Defendants insists that plaintiff cannot demonstrate that he was qualified for the available positions. Kovoor does not dispute that each of the jobs he applied for in the relevant period required "completion of a bachelor's degree program at an accredited college or university." (Job Description, Budget Analyst II). He also recognizes that he did not have such a degree.*fn10 However, plaintiff contends that nonetheless he met the qualifications for those positions because the district permitted other employees lacking the "necessary" degrees to hold positions that required them. Specifically, Kovoor identifies six individuals in that situation. For each of these employees, the district has advanced some legitimate, non-discriminatory motive. Plaintiff, however, has satisfied his burden to survive summary judgment by raising the reasonable inference that the reasons offered by the district are pretextual. For example, while the district claims that a "grandfathering" policy that permitted certain individuals to maintain their positions, Kovoor points out that the district has failed to show the source of this policy or any written record of it. Based on this, a reasonable factfinder could conclude that the district's "grandfathering" policy amounts to no more than the individual and discriminatory preferences of supervising employees. Because Kovoor has raised this inference, I will deny defendant's summary judgment motion on the failure to promote claim. Kovoor may pursue this claim under Title VII with regard to the 1999 failure to hire and under § 1981 for the 1999 and 1998 failures to hire, once again provided that the 1998 events took place after November 17, 1998.

D. Plaintiff has not presented sufficient evidence to survive defendant's summary judgment motion on his hostile environment claim

To establish a successful claim for hostile work environment discrimination based upon national origin under Title VII or § 1981 an employee must establish that: (1) he or she suffered intentional discrimination because of national origin; (2) the discrimination was "pervasive and regular;" (3) he or she was adversely affected by the discrimination; (4) the discrimination would adversely affect a reasonable person of the same national origin; and (5) that respondeat superior liability applies. Andrews v. City of Philadelphia, 895 F.2d 1469, 1482 (3d Cir. 1990) (discussing hostile environment based on gender). Rather than consider each piece of evidence individually, the court should consider in light of the "`totality of the circumstances, the existence of a hostile or abusive environment.'" Aman v. Cort Furniture Rental Corp., 85 F.3d 1074, 1081 (3d Cir. 1996) quoting Andrews, 895 F.2d at 1482. Relevant factors include the frequency and severity of the conduct, if it is "physically threatening or humiliating, or a mere offensive utterance; and whether it unreasonably interferes with an employee's work performance." Harris v. Forklift Systems, Inc., 510 U.S. 17, 23, 114 S.Ct. 367, 126 L.Ed.2d 295 (1993).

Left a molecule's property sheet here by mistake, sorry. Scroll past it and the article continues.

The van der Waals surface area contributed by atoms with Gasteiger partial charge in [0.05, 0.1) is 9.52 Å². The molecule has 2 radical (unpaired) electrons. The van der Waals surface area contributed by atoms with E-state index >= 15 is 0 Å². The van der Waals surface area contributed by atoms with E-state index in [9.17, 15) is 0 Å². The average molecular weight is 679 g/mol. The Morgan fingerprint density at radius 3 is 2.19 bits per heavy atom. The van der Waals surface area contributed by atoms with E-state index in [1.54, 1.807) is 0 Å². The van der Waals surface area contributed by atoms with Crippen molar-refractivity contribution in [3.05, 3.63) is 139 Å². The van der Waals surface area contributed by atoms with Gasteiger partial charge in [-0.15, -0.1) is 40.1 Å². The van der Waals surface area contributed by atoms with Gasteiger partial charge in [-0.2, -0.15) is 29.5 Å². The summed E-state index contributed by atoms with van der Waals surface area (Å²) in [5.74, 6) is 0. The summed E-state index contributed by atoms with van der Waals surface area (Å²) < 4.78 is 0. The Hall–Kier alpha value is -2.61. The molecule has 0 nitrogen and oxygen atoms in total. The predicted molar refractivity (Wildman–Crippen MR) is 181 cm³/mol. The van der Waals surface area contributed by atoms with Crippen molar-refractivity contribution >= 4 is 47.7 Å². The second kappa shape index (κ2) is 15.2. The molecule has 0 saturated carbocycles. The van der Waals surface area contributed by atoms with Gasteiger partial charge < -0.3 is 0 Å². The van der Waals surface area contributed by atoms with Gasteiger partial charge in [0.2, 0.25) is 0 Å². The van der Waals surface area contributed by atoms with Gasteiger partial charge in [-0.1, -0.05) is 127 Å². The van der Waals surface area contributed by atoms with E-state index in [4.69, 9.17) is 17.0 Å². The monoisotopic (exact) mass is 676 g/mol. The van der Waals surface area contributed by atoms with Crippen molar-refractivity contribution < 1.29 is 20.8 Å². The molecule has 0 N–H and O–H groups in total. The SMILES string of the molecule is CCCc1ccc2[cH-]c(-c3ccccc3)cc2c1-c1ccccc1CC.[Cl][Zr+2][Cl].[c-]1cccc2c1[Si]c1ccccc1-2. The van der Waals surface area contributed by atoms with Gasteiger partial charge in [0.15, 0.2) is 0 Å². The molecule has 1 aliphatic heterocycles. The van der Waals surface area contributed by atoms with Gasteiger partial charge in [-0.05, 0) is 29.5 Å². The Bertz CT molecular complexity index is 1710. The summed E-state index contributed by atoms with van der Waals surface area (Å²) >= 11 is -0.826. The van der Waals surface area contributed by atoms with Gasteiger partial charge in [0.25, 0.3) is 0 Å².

Title VII does not prohibit all workplace misconduct; allegations of isolated incidents cannot constitute a hostile work environment. See Rush v. Scott Specialty Gases, Inc., 113 F.3d 476, 482 (3d Cir. 1997). Discrimination will be considered pervasive and regular where "`incidents of harassment occur either in concert or with regularity.'" Andrews, 895 F.2d at 1484 quoting Lopez v. S.B. Thomas, Inc., 831 F.2d 1184, 1189 (2d Cir. 1987). Additionally, a plaintiff alleging a hostile environment must demonstrate both subjective and objective elements. The employee must perceive the environment as hostile and show that a reasonable person would also find it hostile and abusive. This, however, does not mean that a plaintiff must suffer serious psychological harm in order to prevail on his or her claim. See Harris, 510 U.S. at 21-22, 114 S.Ct. 367. An abusive work environment might detract from job performance, result in an employee resigning his or her position, or prevent an employee from advancing in a career path, all without "seriously affect[ing] employees' psychological well-being." Id. at 22, 114 S.Ct. 367.